Residual Effects of Growth Retardants on Rhododendrons
R. L. Ticknor and J. W. Fox
It has been possible to induce many varieties of rhododendrons in 6" pots to form flower buds in one growing season using growth retardants; (1, 3, 4) Cycocel (2-chloroethyl-trimethyl ammonium chloride) and Phosphon (Tributyl-2, 4-dichlorobenel phosphonium chloride) applied as soil drenches were most effective. Besides inducing flower buds, Cycocel and Phosphon reduced the elongation of shoots that developed following application.
To determine if this growth inhibition persisted in subsequent years, four plants which had been treated with Cycocel (200 ml. of 4000 ppm solution per pot) and four plants treated with Phosphon (0.4 gram in 200 ml. of water per pot) in April 1972 were planted in nursery rows in May 1973. These plants had been forced into bloom in the greenhouse in February and March 1973. Only two control plants which had also been forced into bloom were planted since untreated plants with flower buds were in short supply.
Measurements of the plants were taken in December 1975 after three growing seasons in the field. These measurements are shown in table 1:
Table 1. Average height (H) and width (W) in inches, number of vegetative
(V) and flower (F) buds of several rhododendron cultivars after 3 growing
seasons following growth retardant treatment the previous year.
|'Madame de Bruin'||Check||21.0||24.0||3.0||10.0|
|a Cycocel - 200 ml. of 40000ppm / 6" pot|
|b Phosphon - 0.4 grams in 200 ml. water/6" pot|
Results and Discussion
Plants treated with Phosphon were markedly smaller after three growing seasons in the field. The residual effect of Cycocel on plant size was not as great as Phosphon. After this trial was started, Dr. Philip Kozel of Ohio State University (2) stated that he had observed persistent effects of Phosphon on rhododendron growth.
Whether this growth reduction is considered desirable would probably depend on the cultivar treated and the use made of the plant. In the case of a leggy-grower such as 'Sappho', some retardation produces a more attractive plant. Compact cultivars like 'Thor' and "Unique" normally produce relatively short growths and plant appearance isn't improved by shortening these growths further. Plants where growth needs to be restrained, such as in containers, under windows, or other restricted areas, might be benefited by the application of a growth retardant.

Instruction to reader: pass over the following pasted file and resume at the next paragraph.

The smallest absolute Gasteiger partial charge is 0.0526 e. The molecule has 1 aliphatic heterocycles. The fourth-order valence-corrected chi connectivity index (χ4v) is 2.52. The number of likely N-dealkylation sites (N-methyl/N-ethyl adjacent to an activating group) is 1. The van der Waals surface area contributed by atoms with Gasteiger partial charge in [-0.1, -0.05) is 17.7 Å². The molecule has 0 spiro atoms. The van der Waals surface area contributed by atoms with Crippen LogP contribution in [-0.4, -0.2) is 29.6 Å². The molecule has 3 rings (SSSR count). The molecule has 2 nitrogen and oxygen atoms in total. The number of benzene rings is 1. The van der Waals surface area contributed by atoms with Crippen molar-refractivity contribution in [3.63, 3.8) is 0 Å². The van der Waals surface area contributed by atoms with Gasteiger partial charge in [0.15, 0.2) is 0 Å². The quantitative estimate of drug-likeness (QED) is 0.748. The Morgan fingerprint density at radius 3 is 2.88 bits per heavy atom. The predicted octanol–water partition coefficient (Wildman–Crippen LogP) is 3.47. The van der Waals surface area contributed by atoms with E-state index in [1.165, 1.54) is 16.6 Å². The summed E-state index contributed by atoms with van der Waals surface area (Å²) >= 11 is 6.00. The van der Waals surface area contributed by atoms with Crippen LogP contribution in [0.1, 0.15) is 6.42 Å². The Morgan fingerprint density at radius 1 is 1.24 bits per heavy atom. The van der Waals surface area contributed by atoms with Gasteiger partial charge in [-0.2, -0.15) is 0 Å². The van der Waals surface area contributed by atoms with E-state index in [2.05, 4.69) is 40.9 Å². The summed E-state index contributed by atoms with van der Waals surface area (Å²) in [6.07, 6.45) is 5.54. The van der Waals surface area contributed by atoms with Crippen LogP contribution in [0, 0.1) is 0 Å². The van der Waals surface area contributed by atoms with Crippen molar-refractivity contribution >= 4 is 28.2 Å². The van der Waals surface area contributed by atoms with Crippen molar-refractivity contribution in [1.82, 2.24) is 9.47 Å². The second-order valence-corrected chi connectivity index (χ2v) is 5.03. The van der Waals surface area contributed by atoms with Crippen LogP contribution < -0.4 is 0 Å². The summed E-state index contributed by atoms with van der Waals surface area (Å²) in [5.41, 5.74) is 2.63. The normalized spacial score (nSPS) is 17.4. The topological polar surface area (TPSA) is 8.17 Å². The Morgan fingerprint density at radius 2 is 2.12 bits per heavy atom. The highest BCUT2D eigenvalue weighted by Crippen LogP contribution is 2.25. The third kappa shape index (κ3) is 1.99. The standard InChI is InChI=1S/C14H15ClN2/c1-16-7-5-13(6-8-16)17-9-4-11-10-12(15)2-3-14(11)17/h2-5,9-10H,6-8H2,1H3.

The long term effects of Cycocel and Phosphon on flowering, varied with cultivar and treatment. Cultivars showing a positive flowering response (an average gain of 5 or more blooms per plant) to Cycocel compared to the control were 'Blue Ensign', 'Kluis Sensation', 'Madame De Bruin', 'Nova Zembla', 'Sappho' and 'Thor'. Cultivars showing a negative flowering response (an average loss of 5 or more blooms per plant) were 'John Walters', 'Roseum Elegans', and 'Unique". 'Kluis Sensation', 'Nova Zembla', and 'Sappho' had a positive flowering response to Phospon. A negative flowering response to Phosphon was shown by 'Roseum Elegans' and 'Unique'.
Growth retardants are useful tools for inducing flowering in one growing season from a rooted cutting on many varieties of rhododendrons. The resulting small plant can make a very attractive pot plant. Residual effects of growth retardants will have to be considered and approval by the E. P. A. will be needed before this method of producing small budded plants can be used commercially.
1. Cathey, H.M. and R.L. Taylor, 1965, Guide-lines for regulating flowering of rhododendrons - Light and Growth Retardants, Quar. Bul. Amer. Rhodo. Soc., 19(1).
2. Kozel, P.C., 1973, Personal Communication.
3. Myers, S.P. and P.C. Kozel, 1972, Practical procedures for increasing flower bud initiation on rhododendrons, Amer. Nurs., CXXXV(3): 13,114.
4. Ticknor, R.L., 1974, Controlling size and flowering in rhododendrons, Quar. Bul. Amer. Rhodo. Soc., 28(3).